Lots of choices; do your research. Dpreview.com is a great resource.
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Old 09-03-2007, 01:08 AM   #7
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BTW, KB3, I am just east of you, I fan the CSX Metropolitan sub mostly. I've done everything east of Magnolia, plus Paw Paw (so haven't been to Concrete Wall) but quite a number of years ago. Some of my early A80 pix (~2004) are from Hancock, a yard I like a lot but visit all too infrequently. Tower and CPL bridge are coming down, get your shots now!

J
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Old 09-03-2007, 01:14 AM   #8
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Default Buy the DSLR

My advice would be to try to buy a used Canon Digital Rebel on eBay. There are currently a number of these cameras for sale with prices seeming to average around $320. With some patience you should be able to find a decent camera at a decent price. The original Digital Rebel is a little slow compared to cameras offered today, but it has a solid reputation as a reliable performer. I seriously doubt that it would be any worse than Point & Shoot cameras offered today. I shot with one of these cameras for a year until I was able to upgrade to something a little faster. I still have it and use it for snapshots taken around the house.

http://search.ebay.com/Canon-EOS-Dig...-6-3-Megapixel

The reason I suggest you go for a DSLR is that it allows you to start buying lenses. Photos are made by lenses. Sooner or later you will want to upgrade your camera. If you have a Point & Shoot, you throw everything out. With a DSLR, you keep the lenses, thus maximizing your investment. My strategy was to start with the cheapest DSLR I could afford and the most expensive lenses. I had to save a very long time to purchase those lenses. I've gone through several cameras, but I still have my lenses and I expect to be using them for quite some time. There's more information about what I shoot with in my Photographer Profile.

These were shot with my Digital Rebel:

Image © John Ryan
PhotoID: 191765
Photograph © John Ryan

Image © John Ryan
PhotoID: 189271
Photograph © John Ryan

Image © John Ryan
PhotoID: 112969
Photograph © John Ryan

Image © John Ryan
PhotoID: 190083
Photograph © John Ryan

Image © John Ryan
PhotoID: 107448
Photograph © John Ryan

Image © John Ryan
PhotoID: 198789
Photograph © John Ryan

Image © John Ryan
PhotoID: 193656
Photograph © John Ryan


Other photographers that use or have used a Digital Rebel include Wade H. Massie, Rob Eull, Ken Carr, Brad
Morocco
, Justin Hardecopf, Aaron B. Hockley, and Kevin Vahey.

You can judge image quality from these samples. Good luck with your purchase.

Last edited by John Ryan; 09-03-2007 at 01:16 AM.
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Old 09-03-2007, 01:35 AM   #9
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I'll echo John and give a push for the dSLR. A new XT at B&H is $479.95 (body only; I have a Kit Lens I can sell on the cheap), and a new Pentax K100D is going for $399.95. Again, these are new, so you know you'll be getting quality with a sleep-good-at-night manufacturer's warranty to fall back on.

When I started in this hobby, I was looking at a higher-end (at the time) Nikon CoolPix 5700, but a friend of mine in the hobby made the case for a dSLR. Based on what I wanted to do in the hobby and on down the line, it made more sense to pay a little more for the better flexibility. The investment is ultimately with the lenses, but that's what gives you the flexibility 5, 10, 15 years from now...
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Old 09-03-2007, 04:01 AM   #10
KB3Man
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Quote:
Originally Posted by John Ryan
My advice would be to try to buy a used Canon Digital Rebel on eBay. There are currently a number of these cameras for sale with prices seeming to average around $320. With some patience you should be able to find a decent camera at a decent price. The original Digital Rebel is a little slow compared to cameras offered today, but it has a solid reputation as a reliable performer. I seriously doubt that it would be any worse than Point & Shoot cameras offered today. I shot with one of these cameras for a year until I was able to upgrade to something a little faster. I still have it and use it for snapshots taken around the house.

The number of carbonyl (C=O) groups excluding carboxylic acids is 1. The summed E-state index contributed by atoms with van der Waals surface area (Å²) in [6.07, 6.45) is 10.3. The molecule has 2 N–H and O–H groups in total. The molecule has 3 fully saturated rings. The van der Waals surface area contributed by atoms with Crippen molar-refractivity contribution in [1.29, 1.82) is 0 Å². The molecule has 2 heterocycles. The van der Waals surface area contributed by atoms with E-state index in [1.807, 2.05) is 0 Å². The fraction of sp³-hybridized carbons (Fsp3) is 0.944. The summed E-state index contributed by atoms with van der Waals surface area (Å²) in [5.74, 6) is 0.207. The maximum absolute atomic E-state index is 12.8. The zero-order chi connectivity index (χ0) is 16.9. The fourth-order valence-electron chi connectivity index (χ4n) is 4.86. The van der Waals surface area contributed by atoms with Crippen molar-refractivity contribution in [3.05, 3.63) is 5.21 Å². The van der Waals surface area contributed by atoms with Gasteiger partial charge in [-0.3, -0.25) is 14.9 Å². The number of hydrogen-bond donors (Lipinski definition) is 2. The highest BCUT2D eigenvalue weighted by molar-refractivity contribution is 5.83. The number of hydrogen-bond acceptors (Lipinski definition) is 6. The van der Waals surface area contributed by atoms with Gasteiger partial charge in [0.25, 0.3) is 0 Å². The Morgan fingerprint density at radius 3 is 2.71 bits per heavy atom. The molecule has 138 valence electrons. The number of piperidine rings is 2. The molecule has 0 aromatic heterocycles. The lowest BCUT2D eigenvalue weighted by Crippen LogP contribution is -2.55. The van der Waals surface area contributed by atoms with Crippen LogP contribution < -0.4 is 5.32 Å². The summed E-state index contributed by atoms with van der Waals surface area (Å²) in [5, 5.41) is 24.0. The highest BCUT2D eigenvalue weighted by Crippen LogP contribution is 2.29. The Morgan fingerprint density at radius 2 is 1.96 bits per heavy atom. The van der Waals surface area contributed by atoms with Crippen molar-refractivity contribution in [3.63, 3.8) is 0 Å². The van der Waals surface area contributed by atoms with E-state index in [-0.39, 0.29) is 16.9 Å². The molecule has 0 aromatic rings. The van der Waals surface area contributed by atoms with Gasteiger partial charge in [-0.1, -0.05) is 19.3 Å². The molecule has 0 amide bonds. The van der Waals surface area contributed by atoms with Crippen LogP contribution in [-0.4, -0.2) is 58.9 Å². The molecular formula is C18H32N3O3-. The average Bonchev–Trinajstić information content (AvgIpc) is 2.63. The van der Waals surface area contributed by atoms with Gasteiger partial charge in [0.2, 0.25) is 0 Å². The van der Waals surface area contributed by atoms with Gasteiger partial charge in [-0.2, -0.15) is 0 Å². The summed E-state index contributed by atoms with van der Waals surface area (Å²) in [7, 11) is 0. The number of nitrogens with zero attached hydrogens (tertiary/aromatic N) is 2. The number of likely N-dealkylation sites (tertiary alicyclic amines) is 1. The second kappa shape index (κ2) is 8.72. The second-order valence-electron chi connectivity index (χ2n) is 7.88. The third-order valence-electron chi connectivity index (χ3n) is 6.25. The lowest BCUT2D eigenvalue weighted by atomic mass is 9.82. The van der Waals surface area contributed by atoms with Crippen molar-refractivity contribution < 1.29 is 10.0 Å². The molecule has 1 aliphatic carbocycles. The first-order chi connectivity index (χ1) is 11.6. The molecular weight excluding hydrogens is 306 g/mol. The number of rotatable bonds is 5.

http://search.ebay.com/Canon-EOS-Dig...-6-3-Megapixel

The reason I suggest you go for a DSLR is that it allows you to start buying lenses. Photos are made by lenses. Sooner or later you will want to upgrade your camera. If you have a Point & Shoot, you throw everything out. With a DSLR, you keep the lenses, thus maximizing your investment. My strategy was to start with the cheapest DSLR I could afford and the most expensive lenses. I had to save a very long time to purchase those lenses. I've gone through several cameras, but I still have my lenses and I expect to be using them for quite some time. There's more information about what I shoot with in my Photographer Profile.

These were shot with my Digital Rebel:

Image © John Ryan
PhotoID: 191765
Photograph © John Ryan

Image © John Ryan
PhotoID: 189271
Photograph © John Ryan

Image © John Ryan
PhotoID: 112969
Photograph © John Ryan

Image © John Ryan
PhotoID: 190083
Photograph © John Ryan

Image © John Ryan
PhotoID: 107448
Photograph © John Ryan

Image © John Ryan
PhotoID: 198789
Photograph © John Ryan

Image © John Ryan
PhotoID: 193656
Photograph © John Ryan


Other photographers that use or have used a Digital Rebel include Wade H. Massie, Rob Eull, Ken Carr, Brad
Morocco
, Justin Hardecopf, Aaron B. Hockley, and Kevin Vahey.

You can judge image quality from these samples. Good luck with your purchase.
Im going to look on eBay right now, you make a great point on going to a dSLR instead of a point and shoot. So you can get lenses to make your shot even better and better down the road.


Thanks I'll get back to ya soon
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Old 09-03-2007, 04:16 AM   #11
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Somehow I'm still able to get really good pictures with my original Digital Rebel, the 300D. Hell, I even use the kit lens every now and then. The 300D doesn't know it's not a 30D; it just takes the pictures. The guy behind the camera still has to know a little bit about what he's doing.

Image ©
PhotoID:
Photograph ©


Image ©
PhotoID:
Photograph ©


Image ©
PhotoID:
Photograph ©
(kit lens)


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Old 09-03-2007, 05:51 AM   #12
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Thats some nice photos, i'm looking on eBay still... Man, whats a good starter lens?
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Old 09-03-2007, 11:27 AM   #13
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Quote:
Originally Posted by KB3Man
Thats some nice photos, i'm looking on eBay still... Man, whats a good starter lens?
The Canon 18-55mm zoom that comes with the camera kit is a good starter lens. The quality is not the sames as a $1500 lens, but it gets the job done. If you've got more cash to spend, Canon's 17-85mm zoom is pretty good.